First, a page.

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Canary42 - is the governement unlected?

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d9f1c7 | 12:54 Mon 02nd Apr 2012 | Society & Culture
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On other threads Canary keeps saying that the government is not elected, I don't agree, the people voted and the party with the most votes formed a government, that is our system. Unless he means that they didn't get over half the votes, but no Goverement in history has ever got more than 50%, even the Thatcher years, even Tony's 97 landslide so can anyone, expecially canary, please explain why they think the government is not elected?


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I presume he means nobody voted for a coalition. Tory voters were voting against the LibDems and vice-versa, so they all got a government they didn't want, as did Labour voters.

However, they all voted against voting reform too.
The Tories were unable to secure enough seats to form a working government.

In that sense they were not elected

Because of this they and the Liberal democrats compromised on their manifesto promises.

These manifesto pledges form the basis of the mandate a government claims - it's the backbone of it's right to govern - it's validity.

There's a good basis for claiming that by compromising their manifesto pledges they also compromised their right to govern.

Unfortunately because we don't have a proper written and firm constitution there's no real law around a lot of this just a bit of precident and "make-it-up-as-you-go-along" rules.

So on balance, and because nobody wanted a long drawn out mess, their right to govern was recognised but I can easilly see why some people might not think that they are a legitimate government
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I see jake, so if you accept those parameters, effectively, a coalition can never be legitimate? So by implication our current system usually does produce a legitimate government, PR would always be "invalid" as it always produces a hung parliament and as such can never be considered "elected" under the canary42 accord? I see, thanks.
Thing is if you don't accept the compramise you could end like Italy in the 80's
Each individual British voter votes for a single candidate in parliamentary elections. However, that vote is - more often than not, I suspect - really a vote for the party the candidate claims to represent rather than the candidate him/herself.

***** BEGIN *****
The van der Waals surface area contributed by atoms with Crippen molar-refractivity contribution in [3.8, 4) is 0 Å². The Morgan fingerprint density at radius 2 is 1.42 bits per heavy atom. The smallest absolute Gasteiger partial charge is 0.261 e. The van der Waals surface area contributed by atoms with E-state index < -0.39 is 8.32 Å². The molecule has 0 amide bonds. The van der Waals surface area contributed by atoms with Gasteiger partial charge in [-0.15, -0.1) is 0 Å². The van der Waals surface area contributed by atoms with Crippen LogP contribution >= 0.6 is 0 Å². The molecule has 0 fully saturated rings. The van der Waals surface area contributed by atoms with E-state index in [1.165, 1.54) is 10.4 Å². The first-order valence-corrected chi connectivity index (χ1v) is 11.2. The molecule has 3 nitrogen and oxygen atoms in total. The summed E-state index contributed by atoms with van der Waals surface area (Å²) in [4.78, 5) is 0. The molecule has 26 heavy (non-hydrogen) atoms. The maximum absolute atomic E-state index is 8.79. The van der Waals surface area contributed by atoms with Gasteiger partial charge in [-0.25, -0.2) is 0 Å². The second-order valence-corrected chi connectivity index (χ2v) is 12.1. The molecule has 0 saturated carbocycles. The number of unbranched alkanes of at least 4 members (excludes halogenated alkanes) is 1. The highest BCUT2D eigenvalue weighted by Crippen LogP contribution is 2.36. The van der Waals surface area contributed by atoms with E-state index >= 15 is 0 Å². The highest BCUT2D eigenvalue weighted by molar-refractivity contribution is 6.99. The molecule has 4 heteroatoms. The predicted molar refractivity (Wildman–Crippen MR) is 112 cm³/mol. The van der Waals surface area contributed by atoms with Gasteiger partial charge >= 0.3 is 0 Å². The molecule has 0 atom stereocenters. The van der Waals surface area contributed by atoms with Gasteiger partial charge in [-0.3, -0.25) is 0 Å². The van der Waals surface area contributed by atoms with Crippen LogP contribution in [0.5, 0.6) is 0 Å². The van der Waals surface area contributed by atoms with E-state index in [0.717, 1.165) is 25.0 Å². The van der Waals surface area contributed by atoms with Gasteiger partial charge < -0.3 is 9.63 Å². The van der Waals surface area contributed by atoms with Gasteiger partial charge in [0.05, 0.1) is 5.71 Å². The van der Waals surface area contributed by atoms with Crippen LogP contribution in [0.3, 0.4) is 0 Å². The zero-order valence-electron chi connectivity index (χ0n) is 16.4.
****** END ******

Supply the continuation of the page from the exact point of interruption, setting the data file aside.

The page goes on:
No candidates anywhere in Britain put themselves forward as coalition representatives, so - on the face of it - a coalition government was not really a specific option available to voters. That, I imagine, is what Canary means by saying "the government is not elected".
Despite the fact that John Major went for about a year and a half after becoming Prime minister before asking us what WE, the voters, thought of that, Tories never tired of whingeing that Gordon Brown was "an unelected prime minister".
The whole concept of 'unelectedness' is quite complex in some ways, D9!
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For what it's worth I never thought GB was unelected.
To be pedantic the UK electorate NEVER elects a government or a Prime Minister of any description. They elect Members of Parliament to represent them at Westminster and it is those members who choose a Prime Minister. The Prime Minister then goes on to select the ministers to form the government. Unfortunately party politics has created the impression that voters are electing a government, but they are not.
Has there ever been an occasion when the members of the winning party usually (see * below) the one the electorate has effectively "chosen"...then picked as Prime Minister anyone OTHER than the person who was party-leader prior to the election? That they MAY do so is possibly true, but it is hardly relevant if it never occurs.
Of course, some members of the public may personally know the candidate they are voting for at election, but how many of the rest of us actively investigate the qualities and views of the other candidates to assess whether we would really rather have one of them? Very few, I would guess.
Whatever pedantry has to say on the matter, the plain fact is that we ARE "electing a government" other than in the circumstances which obtained in 2010; namely, * the circumstances which gave us a coalition.
Well I didn't say that I accepted the argument did I?

I can see why one might make that argument.

The Gordon Brown points good of course it can be levelled at a number of Prime Ministers for example when John Major took over from Margaret Thatcher.

However if anything it reinforces the point.

In such cases the Prime Mininster normally would not pursue policies widely diverging from the original mandate.

Can a coalition ever be legitimate? - Now that's a really good question

I think it may depend on the manner of the negotiations and how the eventaul agreement differs from their manifestos.

In this situation we've ended up with a Government pursuing a bunch of policies which weren't put to the British people.

I wonder how many people would have voted Tory or Liberal Democrat if they'd have been presented with the evenual agreement
My personal consideration is that I would be very happy with a coalition of either
1. Both parties who got the most votes
2. All parties who took part

What I am deeply unhappy about is that the Lib Dems are sharing power with the Conservatives despite getting less votes than labour. That is simply not right.